Nation's Prisons Becoming Modern-Day Asylums for Mentally Ill

Thursday, 26 Sep 2013 02:14 PM

By Sandy Fitzgerald

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The nation's jails and prisons are turning into warehouses for the mentally ill, with the three largest jail systems housing more than 11,000 prisoners under treatment on any given day.

And the problem is growing, according to a report Thursday in The Wall Street Journal.

"In every city and state I have visited, the jails have become the de facto mental institutions," Esteban Gonzalez, president of the American Jail Association, an organization that represents jail employees, told The Wall Street Journal.

The jails in Cook County, Ill., Los Angeles County, and New York City have the largest populations of mentally ill inmates, the Journal noted. The estimated 11,000 prisoners being treated daily in the three systems alone equals 28 percent of all beds in the 213 state-run psychiatric hospitals across the country, according to statistics from the National Association of State Mental Health Program Directors Research Institute.

The numbers are getting worse even as crimes go down. For example, in New York City the jail and prison population has fallen to 11,500 inmates, down from 13,576 in 2005. But the number of mentally ill inmates has risen to 4,300 from 3,319, Dora Schriro, the commissioner of corrections, told the Journal.

Cook County Sheriff Thomas Dart said the situation now mirrors years past when large numbers of the mentally ill were put in prison rather than institutions where they could be treated.

"Society was horrified to warehouse people in state hospitals, but we have no problem with warehousing them in jails and prisons," Dart said.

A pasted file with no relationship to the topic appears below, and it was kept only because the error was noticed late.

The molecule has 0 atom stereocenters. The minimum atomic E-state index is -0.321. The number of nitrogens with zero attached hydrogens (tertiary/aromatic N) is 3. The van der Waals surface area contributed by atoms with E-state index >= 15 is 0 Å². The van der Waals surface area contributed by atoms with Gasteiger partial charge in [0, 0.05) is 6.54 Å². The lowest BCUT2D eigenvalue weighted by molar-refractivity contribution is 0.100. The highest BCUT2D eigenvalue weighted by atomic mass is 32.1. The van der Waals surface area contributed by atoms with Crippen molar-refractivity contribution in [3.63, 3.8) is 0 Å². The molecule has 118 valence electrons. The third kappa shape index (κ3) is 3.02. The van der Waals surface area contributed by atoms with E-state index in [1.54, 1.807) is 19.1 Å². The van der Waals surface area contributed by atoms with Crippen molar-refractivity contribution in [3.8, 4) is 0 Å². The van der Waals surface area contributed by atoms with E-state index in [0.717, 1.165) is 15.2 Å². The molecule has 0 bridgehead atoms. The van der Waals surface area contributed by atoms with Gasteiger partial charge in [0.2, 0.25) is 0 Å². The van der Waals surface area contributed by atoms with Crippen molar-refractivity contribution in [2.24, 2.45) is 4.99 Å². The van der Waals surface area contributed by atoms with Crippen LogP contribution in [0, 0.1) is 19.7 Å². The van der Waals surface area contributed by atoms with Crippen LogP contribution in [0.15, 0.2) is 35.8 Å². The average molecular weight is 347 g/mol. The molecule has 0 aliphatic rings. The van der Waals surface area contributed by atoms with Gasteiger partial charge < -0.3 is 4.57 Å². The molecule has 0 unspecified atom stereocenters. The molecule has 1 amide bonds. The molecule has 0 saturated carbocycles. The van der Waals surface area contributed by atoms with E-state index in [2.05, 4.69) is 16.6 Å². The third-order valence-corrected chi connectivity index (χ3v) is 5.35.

The Journal's report on jailing the mentally ill comes just as the debate on whether changes need to be made in the nation's mental health system is heating up. For example, many people believe that the system should have prevented Aaron Alexis from carrying out the Navy Yard shootings last week in which he killed 12 people before being shot dead by police. It's clear now, according to some psychiatric experts, that the Navy veteran was dealing with severe mental problems and should not have been free to roam the streets, much less work as a government contractor with a security clearance.

"Another mass shooting has been perpetrated by another mentally ill man who, every shred of my 20 years of experience as a forensic psychiatrist, tells me was under-treated or improperly treated," Dr. Keith Ablow, a psychiatrist and Fox News contributor commented in an opinion piece following the shootings.

"Psychiatry, properly focused and deployed, and properly linked to the judicial system and deployed in our V.A. hospitals, is a miraculously effective safety net for those at risk for violence toward self or others. But we seem hell bent on not focusing this healing, helping art and not deploying it."

According to the Journal report, more people in need of psychiatric treatment and housing ended up on the streets after states started closing their mental institutions in the 1970s.

Many of them were put in jail or, depending on crime committed, ended up in prisons. Prisoners who require medication for serious issues, such as schizophrenia or bipolar disease, are now housed as mentally ill, as are inmates who demonstrate more serious functional impairments.

For its story, the Journal surveyed all 50 states regarding the number of mentally ill patients being held in their prisons. Twenty-three states provided detailed responses, indicating that for every 10 prisoners behind bars, at least one or two are being held and treated as mentally ill.

According to the U.S. Department of Health and Human Services, about five percent of all adults in the United States suffer from a serious mental illness.

Treating mentally ill inmates does not come cheaply. The National Alliance on Mental Illness says the cost to taxpayers runs about $9 billion annually.

While some prison and jail systems hire psychiatric staff and retrain their corrections officers, most say their facilities are simply not equipped to handle the mentally ill. And, Gonzalez told the Journal, many of the mentally ill inmates released from jail often end up returning because there are not enough resources outside the prison walls to deal with their problems.

Related Stories:
Navy Was Notified of Shooter's Mental Problems Six Weeks Ago
Hagel Says 'Red Flags' Missed before Navy Yard Shooting



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